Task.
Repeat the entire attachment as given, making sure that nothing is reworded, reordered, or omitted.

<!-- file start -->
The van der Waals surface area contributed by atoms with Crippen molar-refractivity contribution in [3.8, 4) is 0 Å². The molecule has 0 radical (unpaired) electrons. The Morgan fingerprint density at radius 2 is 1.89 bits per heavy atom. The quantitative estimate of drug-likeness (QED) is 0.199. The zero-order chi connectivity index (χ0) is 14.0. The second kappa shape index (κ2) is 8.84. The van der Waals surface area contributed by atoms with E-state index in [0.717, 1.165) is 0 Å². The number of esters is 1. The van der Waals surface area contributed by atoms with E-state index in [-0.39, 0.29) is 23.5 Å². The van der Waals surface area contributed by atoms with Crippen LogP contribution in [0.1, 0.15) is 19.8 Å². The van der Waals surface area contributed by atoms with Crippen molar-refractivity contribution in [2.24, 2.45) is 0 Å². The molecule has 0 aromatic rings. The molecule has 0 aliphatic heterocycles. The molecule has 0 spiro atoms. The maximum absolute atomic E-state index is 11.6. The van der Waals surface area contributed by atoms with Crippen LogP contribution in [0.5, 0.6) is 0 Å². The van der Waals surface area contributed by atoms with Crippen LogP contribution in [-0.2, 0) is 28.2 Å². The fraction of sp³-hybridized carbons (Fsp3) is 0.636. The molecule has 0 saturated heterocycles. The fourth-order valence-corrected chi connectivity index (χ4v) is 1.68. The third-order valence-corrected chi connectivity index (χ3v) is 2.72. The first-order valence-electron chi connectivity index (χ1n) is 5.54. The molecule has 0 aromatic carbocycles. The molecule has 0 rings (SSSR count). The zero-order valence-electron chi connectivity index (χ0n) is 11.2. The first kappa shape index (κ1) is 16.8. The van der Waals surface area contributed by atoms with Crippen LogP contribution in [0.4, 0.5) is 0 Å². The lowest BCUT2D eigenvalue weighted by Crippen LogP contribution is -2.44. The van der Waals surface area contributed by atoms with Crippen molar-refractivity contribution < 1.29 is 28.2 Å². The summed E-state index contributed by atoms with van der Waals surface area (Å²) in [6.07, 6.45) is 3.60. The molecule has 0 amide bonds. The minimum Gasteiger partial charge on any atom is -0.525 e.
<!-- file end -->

The van der Waals surface area contributed by atoms with Crippen molar-refractivity contribution in [3.8, 4) is 0 Å². The molecule has 0 radical (unpaired) electrons. The Morgan fingerprint density at radius 2 is 1.89 bits per heavy atom. The quantitative estimate of drug-likeness (QED) is 0.199. The zero-order chi connectivity index (χ0) is 14.0. The second kappa shape index (κ2) is 8.84. The van der Waals surface area contributed by atoms with E-state index in [0.717, 1.165) is 0 Å². The number of esters is 1. The van der Waals surface area contributed by atoms with E-state index in [-0.39, 0.29) is 23.5 Å². The van der Waals surface area contributed by atoms with Crippen LogP contribution in [0.1, 0.15) is 19.8 Å². The van der Waals surface area contributed by atoms with Crippen molar-refractivity contribution in [2.24, 2.45) is 0 Å². The molecule has 0 aromatic rings. The molecule has 0 aliphatic heterocycles. The molecule has 0 spiro atoms. The maximum absolute atomic E-state index is 11.6. The van der Waals surface area contributed by atoms with Crippen LogP contribution in [0.5, 0.6) is 0 Å². The van der Waals surface area contributed by atoms with Crippen LogP contribution in [-0.2, 0) is 28.2 Å². The fraction of sp³-hybridized carbons (Fsp3) is 0.636. The molecule has 0 saturated heterocycles. The fourth-order valence-corrected chi connectivity index (χ4v) is 1.68. The third-order valence-corrected chi connectivity index (χ3v) is 2.72. The first-order valence-electron chi connectivity index (χ1n) is 5.54. The molecule has 0 aromatic carbocycles. The molecule has 0 rings (SSSR count). The zero-order valence-electron chi connectivity index (χ0n) is 11.2. The first kappa shape index (κ1) is 16.8. The van der Waals surface area contributed by atoms with Crippen LogP contribution in [0.4, 0.5) is 0 Å². The lowest BCUT2D eigenvalue weighted by Crippen LogP contribution is -2.44. The van der Waals surface area contributed by atoms with Crippen molar-refractivity contribution < 1.29 is 28.2 Å². The summed E-state index contributed by atoms with van der Waals surface area (Å²) in [6.07, 6.45) is 3.60. The molecule has 0 amide bonds. The minimum Gasteiger partial charge on any atom is -0.525 e.